Protective’s Moore offered a different spin, claiming that the right number of products depends on how closely the F&I manager actually listens. “Sometimes, when a product isn’t going to work for the customer, you’ve got to let that one go,” he said. “And look at the law of averages, because if you listen well and you build your menu and products around what the customer most wants or is going to benefit them the most, you’re going to have a much better chance of closing, and you’re going to have a much higher sales ratio.”
JM&A’s Haynes agreed. “Think about Nordstrom,” she said. “Nordstrom is great about always focusing on the customer, and when we had a downturn in the recession, which department store continued to be profitable? Nordstrom. They focus on the customer. That’s what it’s all about.”
People vs. Tech
Panelists then addressed the hot topic of the conference: the mobile menu. They agreed that the menu, whatever version is used, should always complement the process, adding that sales are ultimately the result of good talent. Haynes added that while tablet menus might appeal to customers, technology can’t replace the right approach.
“I still have to understand my customer’s buying habits, driving habits. I still have to build credibility. I still have to build rapport,” she said. “If you are an F&I manager or a dealer with people in your store who think this is going to be an easy way out, you’re going to see your PVRs and your product penetrations drop.”
Chafetz simplified it even more. “Doing a good job in F&I is not rocket surgery; it’s not brain science,” he deadpanned. “It’s about process. So, to build end strength, identify somebody who has an open mind and identify somebody who has a desire to succeed and wrap that with a process that’s solid, that’s repeatable, that’s obviously legally compliant, and that stands up under pressure.”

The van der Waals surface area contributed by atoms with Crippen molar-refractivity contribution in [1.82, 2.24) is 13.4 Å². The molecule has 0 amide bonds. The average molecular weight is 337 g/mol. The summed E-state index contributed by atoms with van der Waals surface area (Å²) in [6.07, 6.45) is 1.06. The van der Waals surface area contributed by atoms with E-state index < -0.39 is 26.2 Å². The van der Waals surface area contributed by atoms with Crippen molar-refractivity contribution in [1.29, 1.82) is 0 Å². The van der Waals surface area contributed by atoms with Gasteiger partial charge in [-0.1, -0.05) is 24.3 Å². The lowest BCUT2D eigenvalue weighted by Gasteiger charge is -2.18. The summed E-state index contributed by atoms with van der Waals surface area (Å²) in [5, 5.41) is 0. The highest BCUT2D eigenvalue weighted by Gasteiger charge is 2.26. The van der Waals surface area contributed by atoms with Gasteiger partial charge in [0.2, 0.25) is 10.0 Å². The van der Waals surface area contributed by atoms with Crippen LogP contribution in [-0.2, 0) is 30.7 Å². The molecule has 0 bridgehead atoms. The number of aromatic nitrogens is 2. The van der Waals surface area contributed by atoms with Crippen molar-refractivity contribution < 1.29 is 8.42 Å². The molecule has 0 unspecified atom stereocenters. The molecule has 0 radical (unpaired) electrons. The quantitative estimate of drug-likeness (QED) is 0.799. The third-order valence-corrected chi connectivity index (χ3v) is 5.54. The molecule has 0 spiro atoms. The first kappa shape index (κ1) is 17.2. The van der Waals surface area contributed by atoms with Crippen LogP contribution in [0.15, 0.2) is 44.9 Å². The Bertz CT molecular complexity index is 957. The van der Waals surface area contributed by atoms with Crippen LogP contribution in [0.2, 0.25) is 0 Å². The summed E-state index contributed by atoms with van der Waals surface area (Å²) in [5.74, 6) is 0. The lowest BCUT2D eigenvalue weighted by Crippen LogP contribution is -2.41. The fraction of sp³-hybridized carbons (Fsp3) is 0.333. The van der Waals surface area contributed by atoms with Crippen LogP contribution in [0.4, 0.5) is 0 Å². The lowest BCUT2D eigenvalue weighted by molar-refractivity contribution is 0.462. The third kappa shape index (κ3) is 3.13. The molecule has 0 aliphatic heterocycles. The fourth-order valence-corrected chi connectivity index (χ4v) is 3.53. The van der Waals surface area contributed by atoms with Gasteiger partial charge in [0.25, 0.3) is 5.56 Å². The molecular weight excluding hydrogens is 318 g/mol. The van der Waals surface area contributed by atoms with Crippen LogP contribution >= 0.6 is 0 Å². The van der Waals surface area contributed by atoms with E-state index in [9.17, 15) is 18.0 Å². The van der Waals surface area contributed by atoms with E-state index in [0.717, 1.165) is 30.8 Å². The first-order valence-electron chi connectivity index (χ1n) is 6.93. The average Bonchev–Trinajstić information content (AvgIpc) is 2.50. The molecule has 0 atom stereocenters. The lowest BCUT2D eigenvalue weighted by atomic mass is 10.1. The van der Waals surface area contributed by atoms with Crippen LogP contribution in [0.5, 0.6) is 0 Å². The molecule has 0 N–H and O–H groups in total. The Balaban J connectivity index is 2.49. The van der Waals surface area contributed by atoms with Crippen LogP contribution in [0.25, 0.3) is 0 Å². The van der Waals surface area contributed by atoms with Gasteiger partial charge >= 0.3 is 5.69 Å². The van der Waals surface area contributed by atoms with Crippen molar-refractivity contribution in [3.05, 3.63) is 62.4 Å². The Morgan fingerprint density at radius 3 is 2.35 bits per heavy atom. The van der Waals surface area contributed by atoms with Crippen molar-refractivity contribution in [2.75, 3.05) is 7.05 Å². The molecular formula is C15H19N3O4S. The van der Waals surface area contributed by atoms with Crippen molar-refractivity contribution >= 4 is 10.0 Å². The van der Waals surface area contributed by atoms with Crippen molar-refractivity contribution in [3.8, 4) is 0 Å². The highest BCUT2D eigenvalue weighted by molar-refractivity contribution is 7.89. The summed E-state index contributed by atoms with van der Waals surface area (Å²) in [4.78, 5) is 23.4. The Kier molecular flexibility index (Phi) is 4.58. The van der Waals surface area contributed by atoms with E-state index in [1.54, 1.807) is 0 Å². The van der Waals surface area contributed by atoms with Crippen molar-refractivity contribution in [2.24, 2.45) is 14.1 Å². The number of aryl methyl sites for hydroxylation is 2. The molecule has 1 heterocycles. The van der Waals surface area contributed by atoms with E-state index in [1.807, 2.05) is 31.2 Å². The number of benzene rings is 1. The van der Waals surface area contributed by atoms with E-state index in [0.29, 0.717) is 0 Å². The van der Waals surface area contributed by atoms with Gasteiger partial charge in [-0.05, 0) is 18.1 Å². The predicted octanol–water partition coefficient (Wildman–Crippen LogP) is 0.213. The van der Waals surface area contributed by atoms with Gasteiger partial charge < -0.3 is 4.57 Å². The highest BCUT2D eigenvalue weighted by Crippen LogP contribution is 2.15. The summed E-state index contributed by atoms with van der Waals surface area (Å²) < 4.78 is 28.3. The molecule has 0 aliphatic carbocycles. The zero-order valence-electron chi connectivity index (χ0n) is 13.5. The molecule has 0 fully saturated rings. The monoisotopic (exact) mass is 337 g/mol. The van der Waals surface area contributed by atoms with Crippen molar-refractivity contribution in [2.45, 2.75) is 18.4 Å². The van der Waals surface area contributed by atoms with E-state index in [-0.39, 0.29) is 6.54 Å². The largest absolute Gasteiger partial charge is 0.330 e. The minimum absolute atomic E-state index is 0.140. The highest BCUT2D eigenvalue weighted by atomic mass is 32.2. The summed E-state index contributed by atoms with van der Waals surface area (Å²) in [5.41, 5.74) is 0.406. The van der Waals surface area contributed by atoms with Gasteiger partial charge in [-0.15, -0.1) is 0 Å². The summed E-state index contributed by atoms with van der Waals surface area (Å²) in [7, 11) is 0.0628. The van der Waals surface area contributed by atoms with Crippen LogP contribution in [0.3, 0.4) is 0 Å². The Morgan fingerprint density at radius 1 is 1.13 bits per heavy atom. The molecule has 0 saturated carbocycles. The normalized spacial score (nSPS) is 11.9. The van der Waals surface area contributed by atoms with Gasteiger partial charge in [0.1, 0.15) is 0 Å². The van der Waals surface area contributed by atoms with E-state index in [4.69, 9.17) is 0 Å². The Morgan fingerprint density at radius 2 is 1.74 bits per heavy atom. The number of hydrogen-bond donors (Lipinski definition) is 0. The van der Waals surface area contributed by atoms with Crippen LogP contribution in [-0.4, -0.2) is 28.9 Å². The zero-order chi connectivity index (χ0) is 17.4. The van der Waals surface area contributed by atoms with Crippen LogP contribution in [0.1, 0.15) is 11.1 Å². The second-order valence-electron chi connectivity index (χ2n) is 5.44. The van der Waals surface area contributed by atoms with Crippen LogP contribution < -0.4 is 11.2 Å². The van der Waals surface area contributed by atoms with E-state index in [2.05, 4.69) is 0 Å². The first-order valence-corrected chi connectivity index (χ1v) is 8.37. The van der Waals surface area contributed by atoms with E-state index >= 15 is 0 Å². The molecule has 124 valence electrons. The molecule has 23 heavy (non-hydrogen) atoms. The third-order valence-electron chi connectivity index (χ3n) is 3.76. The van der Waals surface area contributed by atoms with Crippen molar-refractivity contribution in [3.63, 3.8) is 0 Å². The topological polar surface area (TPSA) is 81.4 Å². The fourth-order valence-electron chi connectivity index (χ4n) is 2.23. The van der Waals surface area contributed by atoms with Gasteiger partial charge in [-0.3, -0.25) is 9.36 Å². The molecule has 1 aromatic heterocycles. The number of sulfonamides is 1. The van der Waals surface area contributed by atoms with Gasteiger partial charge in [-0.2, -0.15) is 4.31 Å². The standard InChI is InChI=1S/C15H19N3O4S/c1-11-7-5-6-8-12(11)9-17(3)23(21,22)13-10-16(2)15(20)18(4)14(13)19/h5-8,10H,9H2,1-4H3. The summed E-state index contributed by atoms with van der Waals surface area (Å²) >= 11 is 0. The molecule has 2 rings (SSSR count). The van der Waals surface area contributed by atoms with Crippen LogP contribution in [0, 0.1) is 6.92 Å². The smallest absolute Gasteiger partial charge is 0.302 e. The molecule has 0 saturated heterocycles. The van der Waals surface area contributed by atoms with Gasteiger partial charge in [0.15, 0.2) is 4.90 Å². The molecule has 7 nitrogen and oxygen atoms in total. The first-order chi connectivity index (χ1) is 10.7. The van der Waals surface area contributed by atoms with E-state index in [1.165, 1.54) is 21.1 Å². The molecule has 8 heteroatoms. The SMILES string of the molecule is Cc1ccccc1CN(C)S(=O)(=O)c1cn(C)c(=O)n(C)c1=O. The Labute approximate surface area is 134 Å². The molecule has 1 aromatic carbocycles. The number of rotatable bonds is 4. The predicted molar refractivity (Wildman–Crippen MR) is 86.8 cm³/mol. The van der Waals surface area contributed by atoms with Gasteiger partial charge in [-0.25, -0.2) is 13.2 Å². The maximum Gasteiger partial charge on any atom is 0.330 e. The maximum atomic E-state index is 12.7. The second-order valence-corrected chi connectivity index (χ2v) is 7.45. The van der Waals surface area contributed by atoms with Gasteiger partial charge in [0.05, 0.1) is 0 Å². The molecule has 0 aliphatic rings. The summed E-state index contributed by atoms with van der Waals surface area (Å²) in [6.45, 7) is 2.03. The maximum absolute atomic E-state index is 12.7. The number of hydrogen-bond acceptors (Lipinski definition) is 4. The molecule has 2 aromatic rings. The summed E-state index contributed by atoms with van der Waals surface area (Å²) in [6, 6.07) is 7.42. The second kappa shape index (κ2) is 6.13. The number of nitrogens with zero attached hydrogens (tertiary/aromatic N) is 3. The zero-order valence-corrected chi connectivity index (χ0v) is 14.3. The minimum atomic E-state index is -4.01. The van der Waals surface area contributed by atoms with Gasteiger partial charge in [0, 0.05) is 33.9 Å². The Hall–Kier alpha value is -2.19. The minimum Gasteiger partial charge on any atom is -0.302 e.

So, how does one go about finding such people? Carpenter said that also requires a process, one that identifies candidates early — particularly salespeople — and develops them through F&I training before there is a need to fill a spot. That does a couple of things, Carpenter added.
“The F&I manager who is kind of below the red line, it gets his attention because he knows that these other people are being trained,” he said. “It also keeps him from holding the dealer hostage because he’s got a bench.
“Another benefit, and this is icing on the cake, is when those candidates come back from training, guess what happens to the F&I numbers for the cars they sell? They go through the roof because they understand the process.”
While one might conclude from those comments that a skilled salesperson and F&I producer can be neatly wrapped into one package, the panelists were sure to drill home that the hybrid manager is entirely circumstantial to each store and situation.
“I’ve seen it happen too many times: You take the top salesperson and he’s great at closing on a car, but he can’t do it in F&I,” he said. “Why make that mistake? Let’s look for the person who’s got the right personality and teach him or her the skills to make them successful.”